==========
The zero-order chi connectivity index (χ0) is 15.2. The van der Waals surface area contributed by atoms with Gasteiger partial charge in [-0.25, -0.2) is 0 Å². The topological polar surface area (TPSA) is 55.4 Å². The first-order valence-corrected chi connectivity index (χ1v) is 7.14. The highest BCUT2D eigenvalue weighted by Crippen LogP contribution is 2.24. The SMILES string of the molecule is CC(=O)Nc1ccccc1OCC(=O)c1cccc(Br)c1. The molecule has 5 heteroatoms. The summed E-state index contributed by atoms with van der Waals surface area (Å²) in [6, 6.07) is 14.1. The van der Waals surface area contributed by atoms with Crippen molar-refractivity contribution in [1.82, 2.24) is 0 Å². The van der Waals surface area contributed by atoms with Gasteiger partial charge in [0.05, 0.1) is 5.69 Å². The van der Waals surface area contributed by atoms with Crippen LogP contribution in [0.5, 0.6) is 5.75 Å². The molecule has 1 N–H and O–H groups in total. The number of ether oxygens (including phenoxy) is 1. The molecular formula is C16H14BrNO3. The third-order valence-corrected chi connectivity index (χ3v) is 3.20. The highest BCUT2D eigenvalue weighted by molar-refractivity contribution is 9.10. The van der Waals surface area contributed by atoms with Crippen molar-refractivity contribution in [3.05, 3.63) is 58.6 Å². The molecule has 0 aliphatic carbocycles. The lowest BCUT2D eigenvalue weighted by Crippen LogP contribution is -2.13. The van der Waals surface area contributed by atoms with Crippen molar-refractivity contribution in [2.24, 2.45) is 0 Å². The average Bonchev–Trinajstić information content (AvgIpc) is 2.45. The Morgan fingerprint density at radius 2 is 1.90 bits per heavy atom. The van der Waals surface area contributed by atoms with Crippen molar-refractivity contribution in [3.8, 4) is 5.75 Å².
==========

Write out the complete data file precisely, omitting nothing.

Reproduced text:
The zero-order chi connectivity index (χ0) is 15.2. The van der Waals surface area contributed by atoms with Gasteiger partial charge in [-0.25, -0.2) is 0 Å². The topological polar surface area (TPSA) is 55.4 Å². The first-order valence-corrected chi connectivity index (χ1v) is 7.14. The highest BCUT2D eigenvalue weighted by Crippen LogP contribution is 2.24. The SMILES string of the molecule is CC(=O)Nc1ccccc1OCC(=O)c1cccc(Br)c1. The molecule has 5 heteroatoms. The summed E-state index contributed by atoms with van der Waals surface area (Å²) in [6, 6.07) is 14.1. The van der Waals surface area contributed by atoms with Crippen molar-refractivity contribution in [1.82, 2.24) is 0 Å². The van der Waals surface area contributed by atoms with Gasteiger partial charge in [0.05, 0.1) is 5.69 Å². The van der Waals surface area contributed by atoms with Crippen LogP contribution in [0.5, 0.6) is 5.75 Å². The molecule has 1 N–H and O–H groups in total. The number of ether oxygens (including phenoxy) is 1. The molecular formula is C16H14BrNO3. The third-order valence-corrected chi connectivity index (χ3v) is 3.20. The highest BCUT2D eigenvalue weighted by molar-refractivity contribution is 9.10. The van der Waals surface area contributed by atoms with Crippen molar-refractivity contribution in [3.05, 3.63) is 58.6 Å². The molecule has 0 aliphatic carbocycles. The lowest BCUT2D eigenvalue weighted by Crippen LogP contribution is -2.13. The van der Waals surface area contributed by atoms with Crippen molar-refractivity contribution in [2.24, 2.45) is 0 Å². The average Bonchev–Trinajstić information content (AvgIpc) is 2.45. The Morgan fingerprint density at radius 2 is 1.90 bits per heavy atom. The van der Waals surface area contributed by atoms with Crippen molar-refractivity contribution in [3.8, 4) is 5.75 Å².